Friday, July 23, 2010

grandmother's wildflowers

The baby hexies are finished! I know I said I would post this well over a month ago. Lets just say I severely underestimated the time it would take, and the time I would have available, to finish it.
"Grandmother's Wildflowers" is a take on the traditional grandmother's flower garden quilt pattern. While the technique and all the handwork I did was traditional, the open spaces aren't. I was inspired by a quilt in "Pretty Little Quilts" that had individual hexagons missing allowing the wall to show through.
I have one of my fellow quilting friends here in town to thank for the arrangement. I played back and forth with several ideas, even several different layouts, when Kathy sat down and began moving them in more of a color order arrangement. Bingo! A few minutes later I had them grouped the way I liked. I debated a bit about whether I should add a few more, but decided I'd stick with what I had.
All of these hexies are vintage fabrics that were precut and strung by an anonymous quilter years ago. Like the rest of us, she seems to have had a few UFO's in her stash. I bought them at the garage sale and can now consider them vintage project number 2 that's been completed from that huge find. (The first was the string quilt blocks.)
Every stitch in this mini quilt was done by hand - from basting the hexagons over paper, to the stitches joining the backing to the top. The back is a vintage feedsack. I would not use a feedsack again for a project of this type. The weave is too loose and I had to put in twice as many stitches to secure every loose thread in the weave as I finished the project. The quilt is tied in the center of each hexagon with matching embroidery floss.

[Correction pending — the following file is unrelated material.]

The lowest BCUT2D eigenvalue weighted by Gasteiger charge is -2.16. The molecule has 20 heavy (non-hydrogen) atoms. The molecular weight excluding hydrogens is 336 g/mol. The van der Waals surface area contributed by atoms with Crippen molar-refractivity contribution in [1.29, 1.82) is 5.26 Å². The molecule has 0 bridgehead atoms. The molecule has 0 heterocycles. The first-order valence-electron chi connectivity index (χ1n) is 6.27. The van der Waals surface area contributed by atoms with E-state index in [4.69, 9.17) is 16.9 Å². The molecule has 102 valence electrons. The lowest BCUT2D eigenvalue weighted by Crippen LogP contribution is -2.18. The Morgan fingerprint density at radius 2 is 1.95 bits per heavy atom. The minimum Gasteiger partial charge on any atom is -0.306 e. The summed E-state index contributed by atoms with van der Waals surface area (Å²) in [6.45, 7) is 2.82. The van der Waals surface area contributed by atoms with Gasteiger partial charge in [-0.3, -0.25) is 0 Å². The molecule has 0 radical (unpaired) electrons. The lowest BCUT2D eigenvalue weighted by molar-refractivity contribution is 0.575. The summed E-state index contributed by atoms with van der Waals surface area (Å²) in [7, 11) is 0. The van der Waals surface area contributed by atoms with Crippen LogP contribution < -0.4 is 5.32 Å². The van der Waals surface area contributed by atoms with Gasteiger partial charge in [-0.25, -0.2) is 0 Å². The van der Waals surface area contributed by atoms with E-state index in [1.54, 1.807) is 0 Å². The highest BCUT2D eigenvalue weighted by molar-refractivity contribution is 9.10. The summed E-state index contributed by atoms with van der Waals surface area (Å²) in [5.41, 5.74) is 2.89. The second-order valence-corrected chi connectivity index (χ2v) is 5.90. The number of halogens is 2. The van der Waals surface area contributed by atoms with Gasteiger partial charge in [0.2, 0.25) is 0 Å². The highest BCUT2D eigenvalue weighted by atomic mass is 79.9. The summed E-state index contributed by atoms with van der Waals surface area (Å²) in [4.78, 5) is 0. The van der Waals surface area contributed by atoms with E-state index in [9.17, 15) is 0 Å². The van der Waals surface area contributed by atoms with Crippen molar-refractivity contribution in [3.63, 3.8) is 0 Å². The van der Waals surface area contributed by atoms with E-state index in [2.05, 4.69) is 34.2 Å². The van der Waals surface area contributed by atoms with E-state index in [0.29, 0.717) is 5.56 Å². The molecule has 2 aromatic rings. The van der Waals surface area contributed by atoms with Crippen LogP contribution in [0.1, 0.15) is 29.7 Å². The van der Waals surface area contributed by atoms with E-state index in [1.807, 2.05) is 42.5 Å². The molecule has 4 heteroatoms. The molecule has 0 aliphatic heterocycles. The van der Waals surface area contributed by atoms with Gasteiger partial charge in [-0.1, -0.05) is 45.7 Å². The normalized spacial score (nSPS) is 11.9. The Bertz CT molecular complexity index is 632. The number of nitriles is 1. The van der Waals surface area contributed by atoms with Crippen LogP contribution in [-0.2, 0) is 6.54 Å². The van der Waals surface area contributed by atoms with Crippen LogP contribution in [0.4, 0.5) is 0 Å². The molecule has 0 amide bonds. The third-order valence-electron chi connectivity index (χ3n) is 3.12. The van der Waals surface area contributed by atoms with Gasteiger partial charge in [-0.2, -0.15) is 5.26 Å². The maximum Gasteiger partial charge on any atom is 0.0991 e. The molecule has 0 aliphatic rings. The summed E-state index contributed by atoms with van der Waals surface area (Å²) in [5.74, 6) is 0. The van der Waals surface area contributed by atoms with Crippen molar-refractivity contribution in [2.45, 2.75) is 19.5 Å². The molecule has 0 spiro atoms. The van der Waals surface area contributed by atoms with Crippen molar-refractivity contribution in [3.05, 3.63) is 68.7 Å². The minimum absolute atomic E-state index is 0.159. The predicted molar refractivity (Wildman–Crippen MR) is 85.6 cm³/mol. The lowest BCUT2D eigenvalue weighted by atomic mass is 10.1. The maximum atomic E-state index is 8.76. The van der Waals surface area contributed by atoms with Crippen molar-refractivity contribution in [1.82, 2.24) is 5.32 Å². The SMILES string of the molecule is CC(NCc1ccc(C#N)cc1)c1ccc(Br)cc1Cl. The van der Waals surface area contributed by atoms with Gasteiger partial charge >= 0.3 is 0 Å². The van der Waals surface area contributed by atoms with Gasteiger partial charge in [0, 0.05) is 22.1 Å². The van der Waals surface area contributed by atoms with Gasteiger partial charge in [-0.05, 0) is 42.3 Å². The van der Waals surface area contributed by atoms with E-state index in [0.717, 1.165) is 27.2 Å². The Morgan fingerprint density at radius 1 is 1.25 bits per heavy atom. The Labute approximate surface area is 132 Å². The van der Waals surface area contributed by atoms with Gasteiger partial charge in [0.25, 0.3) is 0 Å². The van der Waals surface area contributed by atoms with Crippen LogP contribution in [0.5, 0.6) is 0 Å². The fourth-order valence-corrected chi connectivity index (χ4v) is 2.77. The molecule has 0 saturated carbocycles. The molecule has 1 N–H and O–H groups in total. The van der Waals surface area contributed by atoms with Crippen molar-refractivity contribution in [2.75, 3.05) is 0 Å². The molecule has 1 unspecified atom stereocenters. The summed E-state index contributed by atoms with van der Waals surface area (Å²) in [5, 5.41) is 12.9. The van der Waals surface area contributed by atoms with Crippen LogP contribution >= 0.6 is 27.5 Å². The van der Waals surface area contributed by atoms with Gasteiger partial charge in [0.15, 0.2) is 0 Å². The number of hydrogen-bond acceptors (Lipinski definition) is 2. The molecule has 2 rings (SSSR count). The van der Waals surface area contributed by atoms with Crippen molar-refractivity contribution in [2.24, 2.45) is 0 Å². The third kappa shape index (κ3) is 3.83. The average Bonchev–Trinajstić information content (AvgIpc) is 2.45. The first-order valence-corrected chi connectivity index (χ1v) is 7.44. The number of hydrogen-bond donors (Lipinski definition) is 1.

And here's a quick shot of my next vintage UFO. More handwork, so it'll be a long time before I can post a finished quilt for this one. I have twelve of these dresden plates to applique to blocks. The long drive to New Hampshire a few weeks ago took care of 3 of them.
Step by step...

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Thursday, July 22, 2010

thrifty thursday

Take a deep breath, Carol. One of your favorites:
faux bois
Wish I could say I found the planter super cheap at a thrift store. It came from a great vintage finds store nearby and while it wasn't thrift store priced, it was good enough for me.
My african violet now has a new home.

I wish it looked a little better, this plant has bloomed nonstop since I put it in this window 7 years ago, but I think it's adjusting to its new home.
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Tuesday, July 20, 2010

big star, little star

I'm officially caught up with the bee again.
Jessica asked for maverick stars - the wonkier the better.
I went with the largest size(12.5) above - and below, the tiniest size she requested (3.5").
I liked the idea of a miniature version of the first one I made. It might make for a fun I Spy game when the quilt is complete - finding the mini me star.

Just to give you an idea of the size difference between them:

As much as I like tiny projects, making sure I didn't cut off those star points and still had enough fabric showing wasn't as easy as I thought it would be. I love how cute it is though.
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back with blue

Long absence, short explanation: summer, busy, storms, power outage, vacation, insomnia, tired.
I do have things to show you though:
Two blocks for Common Threads- Above is Amanda's. Hers was a geometric challenge for me. Took a little sketching first, but I wanted to get those cross blocks to "overlap" in the background. It required more piecing than making two mini blocks and just sewing them together.
Below is Jess's. Hers was done in a manner I've finally grown confident in using - improvisational piecing, I think it's called. I took a quick look at her inspiration photo and just started cutting and sewing. No sketching, no measuring until I was close to the size she requested. The inset pieces of solids are the direct influence of my common threads cohorts. Same goes for the "off" angles and general wonkiness of it all.

I'm off to pack my bag for quilting group today.
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